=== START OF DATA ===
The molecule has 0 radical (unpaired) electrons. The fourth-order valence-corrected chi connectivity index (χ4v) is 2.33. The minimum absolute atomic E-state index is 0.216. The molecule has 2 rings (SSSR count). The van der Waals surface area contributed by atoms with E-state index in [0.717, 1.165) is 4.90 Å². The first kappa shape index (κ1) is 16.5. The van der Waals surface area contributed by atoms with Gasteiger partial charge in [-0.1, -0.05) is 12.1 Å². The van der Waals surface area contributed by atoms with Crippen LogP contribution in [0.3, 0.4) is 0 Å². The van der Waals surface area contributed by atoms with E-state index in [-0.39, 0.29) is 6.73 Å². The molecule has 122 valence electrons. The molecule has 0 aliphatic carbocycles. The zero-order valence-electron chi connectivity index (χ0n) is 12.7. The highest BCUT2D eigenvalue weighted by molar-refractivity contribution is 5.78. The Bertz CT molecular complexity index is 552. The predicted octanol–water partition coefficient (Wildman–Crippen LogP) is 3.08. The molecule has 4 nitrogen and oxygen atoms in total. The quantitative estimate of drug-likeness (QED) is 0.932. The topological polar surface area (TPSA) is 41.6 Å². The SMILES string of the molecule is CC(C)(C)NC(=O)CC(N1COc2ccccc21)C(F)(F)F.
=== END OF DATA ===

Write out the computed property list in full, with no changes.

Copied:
The molecule has 0 radical (unpaired) electrons. The fourth-order valence-corrected chi connectivity index (χ4v) is 2.33. The minimum absolute atomic E-state index is 0.216. The molecule has 2 rings (SSSR count). The van der Waals surface area contributed by atoms with E-state index in [0.717, 1.165) is 4.90 Å². The first kappa shape index (κ1) is 16.5. The van der Waals surface area contributed by atoms with Gasteiger partial charge in [-0.1, -0.05) is 12.1 Å². The van der Waals surface area contributed by atoms with Crippen LogP contribution in [0.3, 0.4) is 0 Å². The van der Waals surface area contributed by atoms with E-state index in [-0.39, 0.29) is 6.73 Å². The molecule has 122 valence electrons. The molecule has 0 aliphatic carbocycles. The zero-order valence-electron chi connectivity index (χ0n) is 12.7. The highest BCUT2D eigenvalue weighted by molar-refractivity contribution is 5.78. The Bertz CT molecular complexity index is 552. The predicted octanol–water partition coefficient (Wildman–Crippen LogP) is 3.08. The molecule has 4 nitrogen and oxygen atoms in total. The quantitative estimate of drug-likeness (QED) is 0.932. The topological polar surface area (TPSA) is 41.6 Å². The SMILES string of the molecule is CC(C)(C)NC(=O)CC(N1COc2ccccc21)C(F)(F)F.